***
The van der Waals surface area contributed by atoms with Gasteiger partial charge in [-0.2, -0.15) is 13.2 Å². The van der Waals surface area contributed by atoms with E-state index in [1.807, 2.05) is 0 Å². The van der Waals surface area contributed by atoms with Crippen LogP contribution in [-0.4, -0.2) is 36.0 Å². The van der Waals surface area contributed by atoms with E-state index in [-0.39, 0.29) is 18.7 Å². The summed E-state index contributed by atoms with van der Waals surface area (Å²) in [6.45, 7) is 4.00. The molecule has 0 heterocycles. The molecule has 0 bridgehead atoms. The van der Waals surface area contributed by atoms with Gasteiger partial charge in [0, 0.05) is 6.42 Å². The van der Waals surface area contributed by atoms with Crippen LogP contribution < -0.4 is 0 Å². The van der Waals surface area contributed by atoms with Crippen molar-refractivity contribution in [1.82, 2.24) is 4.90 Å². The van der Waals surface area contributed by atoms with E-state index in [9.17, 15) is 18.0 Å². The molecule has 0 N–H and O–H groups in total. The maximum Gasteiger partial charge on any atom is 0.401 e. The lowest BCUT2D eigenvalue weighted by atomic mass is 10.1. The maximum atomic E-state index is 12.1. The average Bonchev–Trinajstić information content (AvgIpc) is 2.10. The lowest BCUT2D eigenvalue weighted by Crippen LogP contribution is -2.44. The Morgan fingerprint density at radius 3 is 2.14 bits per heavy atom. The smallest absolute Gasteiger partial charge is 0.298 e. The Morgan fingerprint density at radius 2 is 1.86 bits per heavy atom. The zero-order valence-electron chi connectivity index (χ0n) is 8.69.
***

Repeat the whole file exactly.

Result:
The van der Waals surface area contributed by atoms with Gasteiger partial charge in [-0.2, -0.15) is 13.2 Å². The van der Waals surface area contributed by atoms with E-state index in [1.807, 2.05) is 0 Å². The van der Waals surface area contributed by atoms with Crippen LogP contribution in [-0.4, -0.2) is 36.0 Å². The van der Waals surface area contributed by atoms with E-state index in [-0.39, 0.29) is 18.7 Å². The summed E-state index contributed by atoms with van der Waals surface area (Å²) in [6.45, 7) is 4.00. The molecule has 0 heterocycles. The molecule has 0 bridgehead atoms. The van der Waals surface area contributed by atoms with Gasteiger partial charge in [0, 0.05) is 6.42 Å². The van der Waals surface area contributed by atoms with Crippen LogP contribution < -0.4 is 0 Å². The van der Waals surface area contributed by atoms with Crippen molar-refractivity contribution in [1.82, 2.24) is 4.90 Å². The van der Waals surface area contributed by atoms with E-state index in [9.17, 15) is 18.0 Å². The molecule has 0 N–H and O–H groups in total. The maximum Gasteiger partial charge on any atom is 0.401 e. The lowest BCUT2D eigenvalue weighted by atomic mass is 10.1. The maximum atomic E-state index is 12.1. The average Bonchev–Trinajstić information content (AvgIpc) is 2.10. The lowest BCUT2D eigenvalue weighted by Crippen LogP contribution is -2.44. The Morgan fingerprint density at radius 3 is 2.14 bits per heavy atom. The smallest absolute Gasteiger partial charge is 0.298 e. The Morgan fingerprint density at radius 2 is 1.86 bits per heavy atom. The zero-order valence-electron chi connectivity index (χ0n) is 8.69.